Monthly Archives: August 2016

“Now, in a new tune, new gesture, but old language”

I had occasion to perform in Ben Jonson’s 1610 play The Alchemist at Pennsic this year. In going over the script I found a number of words and phrases that Jonson used that I thought I’d share with the group. You can add these to those you put in your language worksheet in the Impression Workbook. Or just save them up for use whenever.

I’ve divided them up into single words (including insults) and phrases. I’ve also added some commentary.

WORDS

gallants (rich or well-to-do men)

heart (used like “darling”)

pox (we know this one, but Jonson uses it a lot)

treat (verb, used as “deal” I’ll not treat with you)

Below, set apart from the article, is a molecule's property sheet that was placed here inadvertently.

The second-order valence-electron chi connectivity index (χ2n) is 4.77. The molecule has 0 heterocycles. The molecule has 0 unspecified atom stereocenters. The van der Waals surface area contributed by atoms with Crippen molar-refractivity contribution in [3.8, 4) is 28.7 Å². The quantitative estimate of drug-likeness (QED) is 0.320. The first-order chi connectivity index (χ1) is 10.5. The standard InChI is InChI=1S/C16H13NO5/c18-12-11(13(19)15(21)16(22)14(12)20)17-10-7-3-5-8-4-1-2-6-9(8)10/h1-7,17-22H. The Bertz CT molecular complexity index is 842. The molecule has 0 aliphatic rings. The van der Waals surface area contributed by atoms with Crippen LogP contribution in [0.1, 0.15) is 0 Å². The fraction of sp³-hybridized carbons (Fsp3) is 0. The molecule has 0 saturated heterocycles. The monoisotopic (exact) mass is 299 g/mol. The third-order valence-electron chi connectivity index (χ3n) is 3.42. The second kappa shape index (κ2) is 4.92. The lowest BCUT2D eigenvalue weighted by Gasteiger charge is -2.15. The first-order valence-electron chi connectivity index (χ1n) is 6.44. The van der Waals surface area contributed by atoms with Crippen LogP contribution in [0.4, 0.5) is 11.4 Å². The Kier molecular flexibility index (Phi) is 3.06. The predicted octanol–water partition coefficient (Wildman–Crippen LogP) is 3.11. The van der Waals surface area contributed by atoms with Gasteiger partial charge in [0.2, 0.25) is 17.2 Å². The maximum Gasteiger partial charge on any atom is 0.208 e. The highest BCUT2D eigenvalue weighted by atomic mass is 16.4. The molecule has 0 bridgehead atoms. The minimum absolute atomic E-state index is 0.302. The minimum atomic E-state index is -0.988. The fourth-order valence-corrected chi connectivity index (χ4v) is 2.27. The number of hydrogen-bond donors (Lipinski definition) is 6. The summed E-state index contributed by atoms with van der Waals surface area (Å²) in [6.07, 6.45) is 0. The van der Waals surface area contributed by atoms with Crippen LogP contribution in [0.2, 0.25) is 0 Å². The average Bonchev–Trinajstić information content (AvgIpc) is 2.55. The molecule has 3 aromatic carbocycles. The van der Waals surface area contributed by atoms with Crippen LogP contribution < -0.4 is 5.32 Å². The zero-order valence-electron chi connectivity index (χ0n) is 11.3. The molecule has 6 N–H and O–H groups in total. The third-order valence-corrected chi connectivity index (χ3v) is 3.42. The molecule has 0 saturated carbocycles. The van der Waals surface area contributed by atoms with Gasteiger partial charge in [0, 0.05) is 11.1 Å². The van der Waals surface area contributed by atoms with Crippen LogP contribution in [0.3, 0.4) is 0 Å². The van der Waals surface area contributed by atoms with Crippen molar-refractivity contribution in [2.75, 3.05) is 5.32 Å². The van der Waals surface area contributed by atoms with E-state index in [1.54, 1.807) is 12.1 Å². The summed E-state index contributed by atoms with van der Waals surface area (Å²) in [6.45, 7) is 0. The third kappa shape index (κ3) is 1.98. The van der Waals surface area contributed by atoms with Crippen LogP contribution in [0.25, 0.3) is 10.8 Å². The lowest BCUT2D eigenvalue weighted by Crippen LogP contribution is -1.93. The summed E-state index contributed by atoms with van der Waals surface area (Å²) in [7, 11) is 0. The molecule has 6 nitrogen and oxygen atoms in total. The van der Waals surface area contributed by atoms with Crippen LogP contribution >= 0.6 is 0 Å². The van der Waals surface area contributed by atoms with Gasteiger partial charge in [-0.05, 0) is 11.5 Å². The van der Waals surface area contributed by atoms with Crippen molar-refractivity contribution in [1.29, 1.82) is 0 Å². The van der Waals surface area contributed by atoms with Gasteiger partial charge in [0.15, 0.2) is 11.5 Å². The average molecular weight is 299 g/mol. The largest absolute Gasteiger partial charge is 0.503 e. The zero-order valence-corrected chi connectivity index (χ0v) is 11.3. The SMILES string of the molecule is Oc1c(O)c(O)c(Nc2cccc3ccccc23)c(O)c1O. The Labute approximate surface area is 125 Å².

gull (verb and noun referring to cheating or the cheat-ee)

spittal (short for “hospital”)

how (multi-purpose word, meaning “What?”, “No!”, “Are you f**king kidding me?”, etc.)

Insults

rogue (used a lot)

bawd (sexual insult)

cow-herd

baboon

puck-fist (a miser, or one who boasts)

polecat (not the skunk, but a kind of mink)

rascal

scurvy (adjective, often used with “yellow”)

One of my favorite lines from the play, “my scurvy, yellow, baboon don”.

PHRASES

hang me, yourself

day owls (I got nothing)

fine, young quodling (probably from “codling”, and likely refers to a young or immature man)

brain of a tailor (my fav, used as “holy shit” or the like)

sooty, smoky-bearded (nice alliteration)

hence, away &

flee, mischief (either one is a rude send off)

I fart at thee (my opening line)